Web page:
Computer screens in your eyes could replace bulky monitors in future, thanks to a new polymer coating material developed by Australian researchers that can turn contact lenses into displays.
The team behind the invention believes the technology could be used in many applications in the emerging wearables sector. Instead of impractical smart glasses, the user would have all the information they need displayed right within the eye.
“We have always known that our film coating technologies had potential for many applications and now we have taken that step further by proving that we can make biocompatible, conducting polymers at the nanoscale and grow them directly on a contact lens,” said associate professor Drew Evans from the University of South Australia’s Future Industries Institute (UniSA), who is leading the research.
The innovative polymer conducts electricity and can be used to build miniature electrical circuits that are biologically safe. It can be used to make anything from single-purpose health sensors to possibly complex screens for displaying information and images.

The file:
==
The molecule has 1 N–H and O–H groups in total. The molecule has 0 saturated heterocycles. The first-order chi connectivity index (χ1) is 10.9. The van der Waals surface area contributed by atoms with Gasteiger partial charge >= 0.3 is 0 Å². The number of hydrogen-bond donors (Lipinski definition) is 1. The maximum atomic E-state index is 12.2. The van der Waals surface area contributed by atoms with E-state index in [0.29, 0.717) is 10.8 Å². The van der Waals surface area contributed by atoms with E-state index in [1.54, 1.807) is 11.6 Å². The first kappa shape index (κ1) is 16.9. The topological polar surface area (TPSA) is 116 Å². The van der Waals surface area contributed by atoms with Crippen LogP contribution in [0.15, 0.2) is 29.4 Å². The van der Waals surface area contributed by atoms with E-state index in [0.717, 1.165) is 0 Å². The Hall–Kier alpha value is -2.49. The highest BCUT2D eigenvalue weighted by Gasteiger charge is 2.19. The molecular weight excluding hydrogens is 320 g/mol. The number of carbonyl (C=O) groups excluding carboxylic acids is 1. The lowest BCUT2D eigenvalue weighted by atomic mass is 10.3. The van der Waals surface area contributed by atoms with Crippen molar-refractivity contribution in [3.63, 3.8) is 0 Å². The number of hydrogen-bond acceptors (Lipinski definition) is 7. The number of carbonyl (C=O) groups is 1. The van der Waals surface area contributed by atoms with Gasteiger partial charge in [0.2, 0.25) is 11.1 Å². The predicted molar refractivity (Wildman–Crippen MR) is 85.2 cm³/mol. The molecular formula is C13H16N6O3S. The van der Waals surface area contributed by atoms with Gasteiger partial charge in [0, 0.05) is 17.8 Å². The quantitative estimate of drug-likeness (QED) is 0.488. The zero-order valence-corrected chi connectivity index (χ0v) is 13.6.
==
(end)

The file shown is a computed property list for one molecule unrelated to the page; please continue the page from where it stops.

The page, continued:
“We’ve proven that these materials go together and the next phase of the project is to make them stick and make them robust,” Evans said.
“The sky’s the limit and the work we’re doing with our industry partner aims to give them a game-changing technology. Obviously the time frame to go from where we are now to each of these different applications is unknown but it’s the first step towards being able to do a lot of that.”
The team, which previously developed the world’s first fully plastic car mirrors and electrochromic windows, has worked on the polymer for the past two years.
The researchers are working with UK contact lens maker Contamac, hoping to get the technology from lab to practical applications and large-scale manufacturing.
“The excitement from the industry point of view is that this opens up a range of new opportunities for their businesses,” Evans said.
“The next big leap is to develop complementary technologies to read the information transmitted by the conducting polymers."
The complete proof of concept research results have recently been published in ACS Applied Materials and Interfaces